Starting this summer, 80 million Americans could see changes to their FICO score, the key credit score used to determine rates on everything from credit cards to mortgages. The new standards should help keep riskier borrowers out of the housing market, said Doug Duncan, chief economist at Fannie Mae.
“The credit analysis business is to determine who's on a knife's edge, [whether] getting into a mortgage would actually tip them over if there's a problem in the economy,” said Duncan, who helps analyze the economy for Fannie Mae, the government-sponsored entity that is one of the largest buyers and packagers of home loans. “You've seen some things in the news about credit scores and the rejiggering of credit scores. That's key in trying to figure out what's sustainable in terms of a mortgage. They don't just want to give people a mortgage, you want to make sure it's sustainable.”
The new score, called FICO Score 10, will look at a potential borrower’s past 24 months of credit history — versus the snapshot used now — and is designed to have better predictive ability in determining an individual’s ability to repay a loan.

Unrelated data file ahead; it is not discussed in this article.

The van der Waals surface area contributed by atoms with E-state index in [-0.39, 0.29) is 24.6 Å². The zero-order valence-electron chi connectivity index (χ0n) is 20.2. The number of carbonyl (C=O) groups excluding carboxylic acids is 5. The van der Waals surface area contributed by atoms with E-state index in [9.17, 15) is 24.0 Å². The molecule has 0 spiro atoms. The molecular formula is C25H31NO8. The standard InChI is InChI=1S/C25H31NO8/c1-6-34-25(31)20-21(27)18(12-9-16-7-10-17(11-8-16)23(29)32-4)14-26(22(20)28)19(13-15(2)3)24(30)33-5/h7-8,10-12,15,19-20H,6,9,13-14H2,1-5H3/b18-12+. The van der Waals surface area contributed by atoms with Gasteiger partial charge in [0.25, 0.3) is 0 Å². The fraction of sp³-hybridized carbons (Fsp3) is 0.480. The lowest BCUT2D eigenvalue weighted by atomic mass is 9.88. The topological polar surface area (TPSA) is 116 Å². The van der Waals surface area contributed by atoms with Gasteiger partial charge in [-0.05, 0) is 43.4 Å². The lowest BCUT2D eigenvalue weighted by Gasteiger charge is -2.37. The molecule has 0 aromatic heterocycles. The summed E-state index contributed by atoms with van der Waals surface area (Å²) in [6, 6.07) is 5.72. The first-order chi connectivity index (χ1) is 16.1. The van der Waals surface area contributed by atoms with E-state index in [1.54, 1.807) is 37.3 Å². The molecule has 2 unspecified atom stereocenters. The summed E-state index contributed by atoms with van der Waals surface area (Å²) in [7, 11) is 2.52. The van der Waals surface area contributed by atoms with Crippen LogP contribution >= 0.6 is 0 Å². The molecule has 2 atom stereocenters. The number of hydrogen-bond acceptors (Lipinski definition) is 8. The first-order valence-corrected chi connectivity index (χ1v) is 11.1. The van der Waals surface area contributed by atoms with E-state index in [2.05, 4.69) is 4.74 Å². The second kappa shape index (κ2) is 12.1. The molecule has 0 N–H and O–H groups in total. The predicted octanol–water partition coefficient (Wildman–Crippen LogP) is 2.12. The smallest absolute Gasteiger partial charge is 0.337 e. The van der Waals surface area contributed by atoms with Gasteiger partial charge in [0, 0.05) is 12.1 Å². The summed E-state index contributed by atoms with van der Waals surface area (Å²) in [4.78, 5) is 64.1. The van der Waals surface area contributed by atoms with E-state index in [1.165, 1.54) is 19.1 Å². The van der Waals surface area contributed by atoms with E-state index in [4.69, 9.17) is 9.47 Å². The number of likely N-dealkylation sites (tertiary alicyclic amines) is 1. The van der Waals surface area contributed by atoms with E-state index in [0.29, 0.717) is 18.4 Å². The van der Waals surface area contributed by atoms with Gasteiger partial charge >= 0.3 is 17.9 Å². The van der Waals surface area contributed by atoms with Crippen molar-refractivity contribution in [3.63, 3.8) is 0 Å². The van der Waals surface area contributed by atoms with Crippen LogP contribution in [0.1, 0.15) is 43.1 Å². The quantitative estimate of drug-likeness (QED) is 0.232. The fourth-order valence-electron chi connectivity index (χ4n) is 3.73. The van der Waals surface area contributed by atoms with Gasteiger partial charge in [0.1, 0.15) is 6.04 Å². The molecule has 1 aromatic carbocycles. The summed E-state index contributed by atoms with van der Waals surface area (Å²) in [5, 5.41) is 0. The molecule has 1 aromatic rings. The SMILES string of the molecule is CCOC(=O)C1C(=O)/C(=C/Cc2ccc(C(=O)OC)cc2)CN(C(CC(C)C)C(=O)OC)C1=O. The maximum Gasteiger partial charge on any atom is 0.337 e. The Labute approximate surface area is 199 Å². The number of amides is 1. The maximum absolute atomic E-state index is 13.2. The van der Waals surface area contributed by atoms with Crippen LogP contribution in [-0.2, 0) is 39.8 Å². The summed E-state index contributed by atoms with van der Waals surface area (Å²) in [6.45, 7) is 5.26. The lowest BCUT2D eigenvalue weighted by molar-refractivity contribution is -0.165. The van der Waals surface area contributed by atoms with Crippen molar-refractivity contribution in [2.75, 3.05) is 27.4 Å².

Duncan pointed out that it’s only one important tool for lenders. Also part of the “complex calculation” of whether to give a loan and at what rate is the borrower’s debt composition, ie student debt, etc.
After reaching a peak of 11.5% in the first quarter of 2010, following the financial crisis, the delinquency rate for single-family residential mortgages has been steadily declining, according to the St. Louis Federal Reserve. It stood at only 2.5% in the third quarter of 2019.
Duncan said 2020 should be a strong year for housing, in part because mortgage rates should continue to be low. “The expectation for the housing market is it will pick up strongly this year, probably about a 5% increase in new home sales and a 1.5% increase in existing home sales.”
Julie Hyman is the co-anchor of On the Move on Yahoo Finance.